The third key finding is a consequence of the two preceding findings, evident in the lack of a holistic, multi-sectoral approach for food marketing. Concerns about the fragmented responsibility for food marketing across different ministries caused by incoherence and lack of coordination between actors were raised in this study. The participants indicated a need for a holistic, multi-sectoral approach. By addressing the determinants of health such as UPF consumption, multisectoral action and its coordination are needed to promote these health-enhancing actions from non-health sectors. This approach is clearly emphasized in WHO’s framework for implementing the set of recommendations on the marketing of foods and non-alcoholic beverages to children for successful implementation [32]. However, this has not been put into actions in Thailand. This approach is critical for not only the achievement of unhealthy food marketing control, but also the global targets on NCDs and nutrition and the Sustainable Development Goals by 2030. Therefore, systematic multidisciplinary planning [33] is needed to treat the food marketing issues holistically and produce a combination of policy or project initiatives in several development sectors. This should include raising awareness of the multisectoral nature of food marketing among actors as well as creating their vision for working multisectorally and managing it innovatively, with more enabling institutional environment in terms of human, financial or technical resources.

This study set out to identify the interests, ideas and institutional-related governance factors that have influenced the introduction of policy to restrict food marketing in Thailand in recent decades. In doing so, we also endeavour to draw lessons from the analysis to inform the introduction and implementation of the global targets on NCDs and nutrition and the Sustainable Development Goals. The three linked major findings of this study have implications for middle-income countries that have silos-dominant administrative systems, and which often face the same challenges in coordinating government departments for advancing nutrition outcomes through policies to restrict food marketing. The findings also suggest policy learning as an important process in which information and experiences can be useful for guiding the design and implementation of public policies. Other countries can provide opportunities from learning from experiences of others, or the past, in policy-making processes for better policies developed in the future.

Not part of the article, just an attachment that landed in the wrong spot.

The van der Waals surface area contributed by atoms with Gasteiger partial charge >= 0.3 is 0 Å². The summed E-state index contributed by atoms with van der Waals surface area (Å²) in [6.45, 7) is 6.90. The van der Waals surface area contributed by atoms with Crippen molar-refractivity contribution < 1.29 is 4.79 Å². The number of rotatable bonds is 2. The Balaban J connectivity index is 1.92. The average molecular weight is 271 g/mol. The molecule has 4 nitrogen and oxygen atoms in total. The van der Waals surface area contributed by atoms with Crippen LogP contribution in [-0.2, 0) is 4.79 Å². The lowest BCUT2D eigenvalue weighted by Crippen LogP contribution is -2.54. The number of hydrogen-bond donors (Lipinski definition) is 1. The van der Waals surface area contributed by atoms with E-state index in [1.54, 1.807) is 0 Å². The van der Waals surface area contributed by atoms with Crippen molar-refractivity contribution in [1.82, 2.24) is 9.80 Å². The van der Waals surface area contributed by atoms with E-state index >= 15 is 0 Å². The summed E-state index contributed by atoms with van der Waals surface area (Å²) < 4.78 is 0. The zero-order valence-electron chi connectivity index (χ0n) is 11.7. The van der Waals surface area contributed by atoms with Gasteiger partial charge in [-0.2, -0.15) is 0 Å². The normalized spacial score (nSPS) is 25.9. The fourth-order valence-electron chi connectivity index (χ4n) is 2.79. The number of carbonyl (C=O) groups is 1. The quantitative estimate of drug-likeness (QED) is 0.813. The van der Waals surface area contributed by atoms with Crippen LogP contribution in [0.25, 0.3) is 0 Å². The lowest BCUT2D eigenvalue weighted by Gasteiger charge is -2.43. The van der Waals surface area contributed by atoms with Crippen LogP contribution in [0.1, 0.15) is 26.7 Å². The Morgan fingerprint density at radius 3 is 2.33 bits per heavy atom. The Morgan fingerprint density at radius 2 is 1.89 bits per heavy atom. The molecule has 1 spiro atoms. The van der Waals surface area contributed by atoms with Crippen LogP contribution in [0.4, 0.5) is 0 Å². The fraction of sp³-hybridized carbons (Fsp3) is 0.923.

This study has some limitations. A range of actors from different sectors were recruited to the study, but there were less representatives from the food and advertisement industries than the other types. Therefore, perspectives of this sector may not be fully reflected. Despite this limitation, the influence of the industry actors included in the analysis reflects what has been identified in previous studies. The food marketing and governance issues identified by the interviewees, and examples given, may pre-date the current food marketing movement. However, as the interviewees also identified current and ongoing efforts to address the challenges, the governance issues were considered outstanding at the point of the interview. Linguistic challenges are also acknowledged. This study was cross-language (Thai and English) qualitative research and as such a language barrier was present between researchers and participants especially through the use of a translator. However, the researchers evaluated the work of translators by conducting backward translation for the first few translated transcripts before analysing data, to minimise the influence of linguistic differences.